Cassius' pals have kept close since the incident, not wanting to be apart after what they went through.
Since Cassius was hospitalized, the lads have demonstrated their respect and dedication to him by using public transportation to see him every day.
They were also by his side when his family made the heartbreaking decision to remove his life support.
Cassius Turvey had a promising future ahead of him; he was scheduled to begin his first job at Kmart last weekend.
"He's wanted to work since he was thirteen," Ms Turvey explained.
"I've been telling him that he won't be able to work for another two years."
Instead, Cassius launched his own lawnmowing business with two friends, working for neighbors.
They were known as The Lawn Mower Boys.
They took their job seriously and had regular clientele.
When it came to money, Cassius informed his clients, 'that's up to you to place a price on it, not me.'
"People might ask why you're doing this, but it's fantastic that you're doing it," Ms Turvey said.
"And they'd say, 'We just want to show you that we're not nasty; we simply want to help out.'"
Cassius was also excited to attend a school celebration at Roy Hill, but he was in the hospital at the time. His mother had to call the school to inform them that he would be unable to attend. Cassius was heartbroken.
On October 31, a candlelight vigil will be held at Farral Oval in Stratton in memory of Cassius.
Cassius adored Halloween and dressing up, and the Turveys invite anyone who want to attend to do so in their best costume.
"He loved getting dressed up and going out," Ms Turvey said.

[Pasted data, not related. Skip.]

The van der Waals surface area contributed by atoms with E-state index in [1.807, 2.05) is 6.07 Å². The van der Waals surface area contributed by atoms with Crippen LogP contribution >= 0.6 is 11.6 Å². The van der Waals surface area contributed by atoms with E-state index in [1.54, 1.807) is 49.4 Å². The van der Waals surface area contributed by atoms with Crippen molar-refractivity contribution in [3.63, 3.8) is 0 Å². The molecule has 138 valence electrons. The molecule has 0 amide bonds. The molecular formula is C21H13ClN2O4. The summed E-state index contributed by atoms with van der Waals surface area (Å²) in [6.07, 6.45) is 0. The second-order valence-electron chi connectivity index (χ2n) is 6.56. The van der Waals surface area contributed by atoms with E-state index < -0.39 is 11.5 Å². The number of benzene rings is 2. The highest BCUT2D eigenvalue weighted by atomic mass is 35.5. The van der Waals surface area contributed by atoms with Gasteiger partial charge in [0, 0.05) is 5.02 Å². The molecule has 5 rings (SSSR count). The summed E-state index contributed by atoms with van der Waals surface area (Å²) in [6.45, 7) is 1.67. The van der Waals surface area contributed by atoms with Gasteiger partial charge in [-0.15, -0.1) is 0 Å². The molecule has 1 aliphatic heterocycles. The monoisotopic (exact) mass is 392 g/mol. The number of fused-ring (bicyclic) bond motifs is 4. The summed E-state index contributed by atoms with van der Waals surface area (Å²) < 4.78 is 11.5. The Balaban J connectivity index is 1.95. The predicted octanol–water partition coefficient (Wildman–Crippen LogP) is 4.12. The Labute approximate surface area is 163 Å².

"I want everyone to come out and celebrate his life."
The family has also created a GoFundMe page to help with funeral costs.
"It's been really beautiful, the messages people have left," Ms Turvey said of the page.
"A lot of people didn't even know him, but they're just so moved by his story."
Ms Turvey has one final message for those who continue to harm Aboriginal people.
"You might think you're getting away with it, but you're not," she said.
"I want people to know that Aboriginal people are strong; we will fight for our rights and justice."
The history of aborigine people and racism
Aboriginal people have been living in Australia for over 65,000 years, making them the world’s oldest civilization. The first contact between Aboriginal people and Europeans was when Captain Cook landed on the east coast of Australia in 1770. In the early days of settlement, there were friendly relations between the two groups, but this changed when more and more Europeans arrived and started to move inland. The new settlers brought with them diseases that the Aboriginal people had no immunity to, which led to many deaths. They also started to clear the land for farming, which led to conflict as the Aboriginal people were displaced from their traditional hunting grounds.
The situation was made worse by the fact that the British regarded the Aboriginal people as savages and less than human. This attitude was reflected in the law, which allowed settlers to kill Aboriginal people with impunity. In 1838, Governor Sir George Gipps declared that “it shall not be lawful to shoot at or destroy any Aborigine of New South Wales”, but this declaration was not enforced and the killings continued. In 1868, after years of campaigning by Aboriginal rights activists, an Act was finally passed making it a criminal offence to kill an Aboriginal person in NSW.
Despite this, the violence continued and in some cases even intensified. In the early 1900s, there was a government policy of forcible removal of Aboriginal children from their families, in an attempt to ‘assimilate’ them into white society. This policy, known as the ‘Stolen Generations’, caused great hardship and suffering for Aboriginal people. In recent years there has been a growing awareness of the history of Aboriginal people and the racism they have experienced.
This has led to a movement for reconciliation between Aboriginal and non-Aboriginal Australians.